But what think you? A certain man had two sons; and he came to the first, and said, Son, go work to day in my vineyard.…
As a whole, this parable shows us how God is served by men, and shows us especially that though there are greater and less degrees of disobedience and impenitence, there is no such thing as consistent uniform obedience. The best that God gets from earth is the obedience of repentance. Men must still, each for himself, try their own way, and only when this is found to be quite foolish and hurtful and hopeless, do they try God's way. No one can take God's word for it that such and such are the things to be done; such and such others to be avoided. We must for ourselves know good and evil, we must be as gods making choice between the good that sin brings and its evil, and if then God's judgment about sin tallies with our own we accept it. Such a thing as simple, perpetual acceptance of God's commands from first to last is not to be found; and repentance, though certainly to be rejoiced over, is, after all, only the second-best thing. Apology, however sincere, is at all times a very poor substitute for conduct that needs none. And yet you will often see that a man considers that a graceful apology, whether to God or men, more than repairs the wrong he has done. It is, no doubt, right to be convinced we have been wrong; it is right to turn in to God's vineyard, even though it be after refusing to do so; but that complacency should mingle with our repentance is surely a triumph of duplicity. To make our very confession of total unprofitableness matter of self-gratulation is surely the extreme of even religious self-deception.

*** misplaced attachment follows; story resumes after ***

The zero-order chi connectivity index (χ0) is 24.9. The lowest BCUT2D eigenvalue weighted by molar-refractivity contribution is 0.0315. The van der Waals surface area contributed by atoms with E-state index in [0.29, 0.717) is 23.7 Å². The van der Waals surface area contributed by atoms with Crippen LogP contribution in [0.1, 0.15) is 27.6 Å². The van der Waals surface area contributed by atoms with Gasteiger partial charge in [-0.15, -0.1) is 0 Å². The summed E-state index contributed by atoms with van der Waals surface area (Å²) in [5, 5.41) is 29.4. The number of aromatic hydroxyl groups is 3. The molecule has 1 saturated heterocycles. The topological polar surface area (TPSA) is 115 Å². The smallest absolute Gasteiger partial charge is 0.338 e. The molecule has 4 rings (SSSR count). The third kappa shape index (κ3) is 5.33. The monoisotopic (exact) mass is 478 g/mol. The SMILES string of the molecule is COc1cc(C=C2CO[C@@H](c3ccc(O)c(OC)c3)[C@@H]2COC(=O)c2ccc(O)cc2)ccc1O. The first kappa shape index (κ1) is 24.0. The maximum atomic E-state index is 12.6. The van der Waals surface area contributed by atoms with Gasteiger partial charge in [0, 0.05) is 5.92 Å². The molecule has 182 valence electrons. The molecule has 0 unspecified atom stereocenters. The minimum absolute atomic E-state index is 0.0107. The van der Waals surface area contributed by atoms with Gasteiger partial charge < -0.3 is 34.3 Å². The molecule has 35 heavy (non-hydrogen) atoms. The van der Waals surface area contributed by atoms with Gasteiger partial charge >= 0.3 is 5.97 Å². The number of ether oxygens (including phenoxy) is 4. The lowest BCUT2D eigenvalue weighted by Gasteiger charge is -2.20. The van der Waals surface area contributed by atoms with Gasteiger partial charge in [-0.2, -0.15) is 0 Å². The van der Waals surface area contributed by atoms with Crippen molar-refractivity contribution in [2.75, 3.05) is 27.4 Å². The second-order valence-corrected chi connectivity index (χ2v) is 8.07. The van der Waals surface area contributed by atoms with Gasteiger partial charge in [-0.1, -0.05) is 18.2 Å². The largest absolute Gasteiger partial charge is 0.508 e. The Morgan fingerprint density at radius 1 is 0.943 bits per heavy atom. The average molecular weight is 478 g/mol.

(Marcus Dods. D.D.)
Parallel VersesKJV: But what think ye? A certain man had two sons; and he came to the first, and said, Son, go work to day in my vineyard.